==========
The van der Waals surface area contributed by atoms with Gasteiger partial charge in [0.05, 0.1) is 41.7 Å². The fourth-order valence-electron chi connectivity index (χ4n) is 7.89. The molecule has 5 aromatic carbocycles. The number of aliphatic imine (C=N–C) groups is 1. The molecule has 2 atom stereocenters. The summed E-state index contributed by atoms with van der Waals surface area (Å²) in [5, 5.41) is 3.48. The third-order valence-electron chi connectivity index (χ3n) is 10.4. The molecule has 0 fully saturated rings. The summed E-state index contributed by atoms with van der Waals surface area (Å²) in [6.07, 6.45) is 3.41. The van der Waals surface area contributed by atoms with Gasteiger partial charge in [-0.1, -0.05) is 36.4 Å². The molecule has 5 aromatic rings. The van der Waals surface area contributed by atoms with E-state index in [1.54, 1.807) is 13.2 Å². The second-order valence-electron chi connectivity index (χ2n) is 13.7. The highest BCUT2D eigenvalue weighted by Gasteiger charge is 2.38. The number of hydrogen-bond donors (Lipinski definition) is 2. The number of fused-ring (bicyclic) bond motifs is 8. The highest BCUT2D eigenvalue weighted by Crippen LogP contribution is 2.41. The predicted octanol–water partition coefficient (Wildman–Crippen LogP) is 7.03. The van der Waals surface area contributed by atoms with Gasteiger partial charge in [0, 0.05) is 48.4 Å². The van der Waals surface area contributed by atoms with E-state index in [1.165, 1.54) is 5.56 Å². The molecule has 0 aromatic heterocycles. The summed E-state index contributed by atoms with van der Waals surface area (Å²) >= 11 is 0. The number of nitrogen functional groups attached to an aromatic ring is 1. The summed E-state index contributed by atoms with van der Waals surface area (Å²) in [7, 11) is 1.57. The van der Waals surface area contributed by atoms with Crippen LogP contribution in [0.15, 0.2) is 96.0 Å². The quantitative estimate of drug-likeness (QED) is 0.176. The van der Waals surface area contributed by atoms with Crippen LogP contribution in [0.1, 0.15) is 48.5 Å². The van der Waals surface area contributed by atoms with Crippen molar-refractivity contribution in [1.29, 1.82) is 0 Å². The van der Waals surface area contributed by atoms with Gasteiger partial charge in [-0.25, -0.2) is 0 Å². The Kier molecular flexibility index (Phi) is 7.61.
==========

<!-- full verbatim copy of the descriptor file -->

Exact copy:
The van der Waals surface area contributed by atoms with Gasteiger partial charge in [0.05, 0.1) is 41.7 Å². The fourth-order valence-electron chi connectivity index (χ4n) is 7.89. The molecule has 5 aromatic carbocycles. The number of aliphatic imine (C=N–C) groups is 1. The molecule has 2 atom stereocenters. The summed E-state index contributed by atoms with van der Waals surface area (Å²) in [5, 5.41) is 3.48. The third-order valence-electron chi connectivity index (χ3n) is 10.4. The molecule has 0 fully saturated rings. The summed E-state index contributed by atoms with van der Waals surface area (Å²) in [6.07, 6.45) is 3.41. The van der Waals surface area contributed by atoms with Gasteiger partial charge in [-0.1, -0.05) is 36.4 Å². The molecule has 5 aromatic rings. The van der Waals surface area contributed by atoms with E-state index in [1.54, 1.807) is 13.2 Å². The second-order valence-electron chi connectivity index (χ2n) is 13.7. The highest BCUT2D eigenvalue weighted by Gasteiger charge is 2.38. The number of hydrogen-bond donors (Lipinski definition) is 2. The number of fused-ring (bicyclic) bond motifs is 8. The highest BCUT2D eigenvalue weighted by Crippen LogP contribution is 2.41. The predicted octanol–water partition coefficient (Wildman–Crippen LogP) is 7.03. The van der Waals surface area contributed by atoms with Gasteiger partial charge in [0, 0.05) is 48.4 Å². The van der Waals surface area contributed by atoms with E-state index in [1.165, 1.54) is 5.56 Å². The molecule has 0 aromatic heterocycles. The summed E-state index contributed by atoms with van der Waals surface area (Å²) >= 11 is 0. The number of nitrogen functional groups attached to an aromatic ring is 1. The summed E-state index contributed by atoms with van der Waals surface area (Å²) in [7, 11) is 1.57. The van der Waals surface area contributed by atoms with Crippen LogP contribution in [0.15, 0.2) is 96.0 Å². The quantitative estimate of drug-likeness (QED) is 0.176. The van der Waals surface area contributed by atoms with Crippen LogP contribution in [0.1, 0.15) is 48.5 Å². The van der Waals surface area contributed by atoms with Crippen molar-refractivity contribution in [1.29, 1.82) is 0 Å². The van der Waals surface area contributed by atoms with Gasteiger partial charge in [-0.25, -0.2) is 0 Å². The Kier molecular flexibility index (Phi) is 7.61.